We normally think of hearing loss in terms of personal experience. It’s a problem that is between you and your hearing specialist and it’s about your state of health. It’s a private, personal matter. And on an individual level that’s accurate. But when discussing hearing loss in a broader context, as something that affects 466 million people, it’s necessary that we also frame it as a public health concern.
That simply means, broadly speaking, that hearing loss should be viewed as something that has an effect on all of society. So as a society, we should consider how to handle it.
Hearing Loss Comes at a Cost
William has hearing impairment. He just learned last week and against the advice of his hearing professional, that he can wait a while before messing around with hearing aids. Unfortunately, this affects William’s job performance; he’s starting to slow down in his work and is having a difficult time following along in meetings, etc.
He also stops venturing out. There are just too many layers of conversation for you to keep up with (people talk too much anyway, he thinks). So he isolates himself rather than going out.
These decisions will accumulate over time.
- Economic cost: Neglecting his hearing loss can impact his income over time. Some amount of unemployment can be caused by hearing loss as reported by the World Health Organization. Because of this the world economy can lose around $105 billion in lost income and revenue. And that’s only the tip of the iceberg, so to speak, because that lost income has a ripple effect all through economic systems.
- Social cost: William’s friends and family miss! His relationships are struggling because of his social isolation. His friends may think he is ignoring them because they may not even know about his hearing loss. It can seem like insensitivity or anger. His relationships are becoming tense due to this.
Why is it a Public Health Issue?
While on an individual level these costs will undoubtedly be felt (William may miss his friends or lament his economic situation), everyone else is also influenced. William doesn’t spend as much at local stores because he has less money. With fewer friends, more of William’s caretaking will have to be performed by his family. Overall, his health can become affected and can lead to increased healthcare costs. If he’s not insured, those expenses get passed on to the public. And so, in a way, William’s hearing loss affects people around him rather significantly.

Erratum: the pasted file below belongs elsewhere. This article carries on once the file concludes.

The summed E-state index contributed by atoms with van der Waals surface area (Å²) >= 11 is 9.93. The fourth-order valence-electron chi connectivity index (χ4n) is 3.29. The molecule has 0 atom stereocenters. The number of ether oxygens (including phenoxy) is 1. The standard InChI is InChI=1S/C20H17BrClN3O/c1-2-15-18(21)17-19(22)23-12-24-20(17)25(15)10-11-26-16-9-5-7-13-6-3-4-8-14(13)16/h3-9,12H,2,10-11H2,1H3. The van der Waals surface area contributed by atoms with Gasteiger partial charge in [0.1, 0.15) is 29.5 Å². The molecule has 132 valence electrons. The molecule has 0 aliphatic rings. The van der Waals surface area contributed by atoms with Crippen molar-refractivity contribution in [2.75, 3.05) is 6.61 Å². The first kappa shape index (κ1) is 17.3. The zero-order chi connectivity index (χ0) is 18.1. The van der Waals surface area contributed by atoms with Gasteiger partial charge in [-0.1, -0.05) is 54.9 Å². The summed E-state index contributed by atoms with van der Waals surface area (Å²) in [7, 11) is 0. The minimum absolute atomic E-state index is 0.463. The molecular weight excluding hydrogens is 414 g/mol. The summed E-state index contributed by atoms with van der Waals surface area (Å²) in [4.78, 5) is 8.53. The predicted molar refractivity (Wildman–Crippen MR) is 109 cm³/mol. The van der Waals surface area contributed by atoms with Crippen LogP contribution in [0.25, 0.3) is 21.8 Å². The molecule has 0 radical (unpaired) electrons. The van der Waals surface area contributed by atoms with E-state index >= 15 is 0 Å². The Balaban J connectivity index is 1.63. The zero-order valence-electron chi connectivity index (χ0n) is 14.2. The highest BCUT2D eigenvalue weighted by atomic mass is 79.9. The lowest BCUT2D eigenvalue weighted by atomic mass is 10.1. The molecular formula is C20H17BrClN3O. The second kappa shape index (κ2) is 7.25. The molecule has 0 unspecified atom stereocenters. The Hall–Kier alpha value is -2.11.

You can get an idea of why public health officials are very serious about this problem when you multiply William by 466 million people.
Managing Hearing Loss
Thankfully, there are a couple of pretty easy ways to help this particular public health concern: prevention and treatment. When you effectively treat hearing loss (normally by wearing hearing aids), the outcome can be fairly dramatic:
- You’ll have a much easier time managing the difficulties of your job.
- Your risk of conditions like anxiety, dementia, depression, and balance issues will be decreased with management of hearing loss.
- Your relationships will improve because communicating with friends and family will be easier.
- You’ll be capable of hearing better, and so you’ll have an easier time engaging in many everyday social areas of your life.
Promoting good mental and physical health begins with managing your hearing loss. A lot more hearing professionals are making a priority of taking care of your hearing which makes a lot of sense.
Prevention is just as important. Public information strategies seek to give people the facts they need to avoid loud, damaging noise. But everyday noises like mowing your lawn or listening to headphones can even result in hearing loss.
There are downloadable apps that can keep track of background decibel levels and give you a warning when things get too loud. Safeguarding the public’s hearing in an extensive and practical way (often via education) is one way to have a huge impact.
A Little Help Goes a Long Way
Certain states in the U.S. are even transforming the way that health insurance deals with hearing health. good public health policy and strong research have inspired this approach. When we alter our thoughts about hearing loss, and about preventing hearing loss, we can dramatically affect public health in a good way.
And that helps everybody, 466 million and beyond.